This officer was also present when an inspection of the van was made by sniffer dogs, an inspection which did not detect the presence of explosives. He also said that he inspected the van from the front and the side windows by the front seats, given that it was not possible to see inside from the rear. Following his inspection of the van he continued with other tasks assigned to him, checking to see whether there were any nearby security cameras that may have recorded something. He was also engaged in seeking witnesses who may be able to provide information about the van, one of these is the caretaker of a nearby building who will declare as a witness in the trial. This person has declared to the police that he saw 3 heavily dressed persons getting out of the van.

The third witness on day 12 was, Abdeldaker Farssaoiu, a police informer more commonly referred to by the name of “Cartagena”. This witness, who was at one point the imam of a mosque in Villaverde, offered a very different testimony in court to that which is contained in his declarations to the police and the investigating magistrate. He claimed that these differences were because he had been blackmailed and threatened by the police; and that his declarations contained what the police told him to say. He declared that he was a police informer because the police had forced him to do it, and the chief judge then forced him to reveal names of officers who he alleged had applied these pressures.

Cartagena told the court about meetings in Villaverde attended by radical Islamists including Serhane ben Abdelmajid (El Tunecino), Mustafá Maymouni and Faissal Alouch. Those present at these meetings would watch videos about Chechenia and Afghanistan, and sermons by radical clerics. Cartagena admitted having told the police that El Tunecino asked in one of these meetings whether those present were prepared to be martyrs for their cause. The witness also made an extraordinary claim linking the police to El Tunecino. He said that one day when he was in the area of Atocha in Madrid, he saw El Tunecino and Said Berraj passing on motor bikes. He decided to follow them, and said that they entered the same cafe where he normally had his contacts with the police. He claims he saw El Tunecino and a police officer seated at the same table.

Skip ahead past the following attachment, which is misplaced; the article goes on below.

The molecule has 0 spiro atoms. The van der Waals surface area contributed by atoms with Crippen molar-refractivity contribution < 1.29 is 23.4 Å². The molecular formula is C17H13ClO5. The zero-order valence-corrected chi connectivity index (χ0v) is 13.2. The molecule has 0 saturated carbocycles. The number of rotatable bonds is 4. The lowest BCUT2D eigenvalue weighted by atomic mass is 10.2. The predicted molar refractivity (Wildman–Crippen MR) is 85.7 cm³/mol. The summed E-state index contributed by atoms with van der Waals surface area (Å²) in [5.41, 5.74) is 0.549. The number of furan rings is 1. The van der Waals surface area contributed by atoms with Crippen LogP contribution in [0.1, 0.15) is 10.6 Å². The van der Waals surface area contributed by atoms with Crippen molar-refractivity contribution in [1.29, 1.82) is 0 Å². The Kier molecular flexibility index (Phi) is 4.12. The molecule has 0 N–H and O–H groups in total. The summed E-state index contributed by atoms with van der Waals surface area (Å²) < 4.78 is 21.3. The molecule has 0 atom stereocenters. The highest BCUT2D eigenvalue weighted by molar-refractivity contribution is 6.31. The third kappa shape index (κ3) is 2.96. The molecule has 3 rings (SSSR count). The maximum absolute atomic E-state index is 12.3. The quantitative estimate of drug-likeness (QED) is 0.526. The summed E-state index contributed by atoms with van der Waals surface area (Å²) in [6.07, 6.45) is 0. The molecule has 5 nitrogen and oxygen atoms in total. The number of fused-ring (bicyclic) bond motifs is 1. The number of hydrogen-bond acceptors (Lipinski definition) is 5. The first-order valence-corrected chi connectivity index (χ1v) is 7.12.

He also claimed that on the 2 April 2004, when he was living in Almería, he was called by his police contacts saying they needed to see him urgently. He claimed that while he was praying at a mosque the next morning, police officers that he did not know arrived and asked him to accompany them to Madrid. On arrival in Madrid he stated that his usual police contact asked him to go to an apartment in Leganés because El Tunecino was there with some others. Cartagena claims he refused to do it because it would arouse suspicion. The siege of the apartment in Leganés took place on the 3rd April.

Finally, Cartagena claimed that he had documentary proof of the pressures received from the police but that he had voluntarily asked his wife to retrieve the computer disk containing this evidence from the mosque in Almería and destroy it. The witness was warned by the chief judge that he could face charges if his testimony was found to be false.

Cartagena is a continual favourite of the conspiracy theorists, mostly because he links the police with the bombings; but also because his continual changes of evidence give plenty to play with.

El Mundo - UCI witness
ABC - Police witness in Alcalá
ABC - Cartagena